Even though the book of Esther doesn’t directly use the name of God, Yahweh, it reveals much about His character. Specifically, it illustrates His intention and ability to keep His promises. In verse 1, the main antagonist is introduced: Haman, the Agagite. Haman was elevated by the king to a seat higher than all the other nobles.
Haman’s introduction comes right when the reader would assume to hear about the reward of Mordecai. This sudden reversal of fortune further highlights the injustice done to Mordecai.
In a Hebrew narrative, the initial trait(s) used to describe a character foreshadow that character’s function in the story. Remember how Esther’s beauty was called to attention in chapter 2, verses 5–7? Here, we learn that Haman was an Agagite. Agag was the king of the Amalekites at the time of Saul (1 Samuel 15). For centuries, the Agagites had been violent enemies of the Jews. The original readers would have understood this.
With this knowledge, the Jewish readers would have held their breath when Mordecai stood up to Haman and would not bow before him—even at the king’s command (v. 2). They may have gasped when Mordecai revealed his Jewish identity in the court (v. 4). Those original readers certainly would have admired Mordecai’s courage.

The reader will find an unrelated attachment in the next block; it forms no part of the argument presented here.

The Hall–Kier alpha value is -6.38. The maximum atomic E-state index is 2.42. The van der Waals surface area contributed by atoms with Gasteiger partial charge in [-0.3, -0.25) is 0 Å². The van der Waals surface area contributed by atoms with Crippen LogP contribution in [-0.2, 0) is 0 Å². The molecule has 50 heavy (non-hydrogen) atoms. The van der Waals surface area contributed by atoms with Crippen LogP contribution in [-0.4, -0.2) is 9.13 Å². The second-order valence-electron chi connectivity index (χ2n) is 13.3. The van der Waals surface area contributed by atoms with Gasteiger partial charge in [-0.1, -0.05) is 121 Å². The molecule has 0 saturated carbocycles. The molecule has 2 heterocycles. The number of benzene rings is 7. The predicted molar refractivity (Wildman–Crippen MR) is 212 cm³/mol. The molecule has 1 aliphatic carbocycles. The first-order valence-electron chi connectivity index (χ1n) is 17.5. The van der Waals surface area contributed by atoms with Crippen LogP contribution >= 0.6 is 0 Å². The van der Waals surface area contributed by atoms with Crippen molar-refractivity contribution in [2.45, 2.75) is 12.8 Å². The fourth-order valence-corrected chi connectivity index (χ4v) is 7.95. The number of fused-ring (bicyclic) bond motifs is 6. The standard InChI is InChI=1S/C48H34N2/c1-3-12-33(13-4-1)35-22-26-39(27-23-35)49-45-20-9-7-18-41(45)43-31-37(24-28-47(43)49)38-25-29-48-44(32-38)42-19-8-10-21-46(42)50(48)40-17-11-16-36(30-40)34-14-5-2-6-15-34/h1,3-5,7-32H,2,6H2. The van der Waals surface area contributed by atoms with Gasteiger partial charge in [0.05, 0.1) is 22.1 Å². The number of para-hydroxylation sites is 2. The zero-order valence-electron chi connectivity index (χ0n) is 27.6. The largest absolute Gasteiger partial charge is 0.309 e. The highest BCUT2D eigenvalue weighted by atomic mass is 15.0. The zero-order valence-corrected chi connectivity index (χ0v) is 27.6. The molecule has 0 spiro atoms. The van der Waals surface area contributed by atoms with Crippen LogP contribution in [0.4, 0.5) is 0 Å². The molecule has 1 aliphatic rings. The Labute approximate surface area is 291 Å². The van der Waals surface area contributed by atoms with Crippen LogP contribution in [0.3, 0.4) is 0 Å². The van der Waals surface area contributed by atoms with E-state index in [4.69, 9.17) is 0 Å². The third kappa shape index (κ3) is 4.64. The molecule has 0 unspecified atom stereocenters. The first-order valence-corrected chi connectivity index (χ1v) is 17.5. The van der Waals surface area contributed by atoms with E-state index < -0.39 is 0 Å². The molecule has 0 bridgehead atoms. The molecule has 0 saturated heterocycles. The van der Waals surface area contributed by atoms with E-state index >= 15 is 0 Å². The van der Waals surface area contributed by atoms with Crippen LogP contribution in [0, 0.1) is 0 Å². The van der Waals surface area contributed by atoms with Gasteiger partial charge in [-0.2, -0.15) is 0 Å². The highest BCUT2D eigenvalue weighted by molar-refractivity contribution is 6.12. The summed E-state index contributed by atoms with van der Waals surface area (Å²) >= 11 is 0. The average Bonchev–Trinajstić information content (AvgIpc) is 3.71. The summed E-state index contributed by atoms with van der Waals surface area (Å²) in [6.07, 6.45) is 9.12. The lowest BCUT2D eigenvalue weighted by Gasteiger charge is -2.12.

And they would have recognized the conflict between Haman and Mordecai as a reflection of the longstanding conflict between themselves and the Agagite nation. Would God still uphold His covenant promises for the Jews living in exile—even when they had failed to keep their end of the bargain? The rest of the narrative will answer that question.
>> Do you ever find yourself doubting that God will fulfill His promises to you? Today, review the following verses that speak of God’s promises: Isaiah 40:31; James 1:5; James 4:7; 1 John 1:9. Hold on to these Scriptures right now and thank the Lord for His goodness.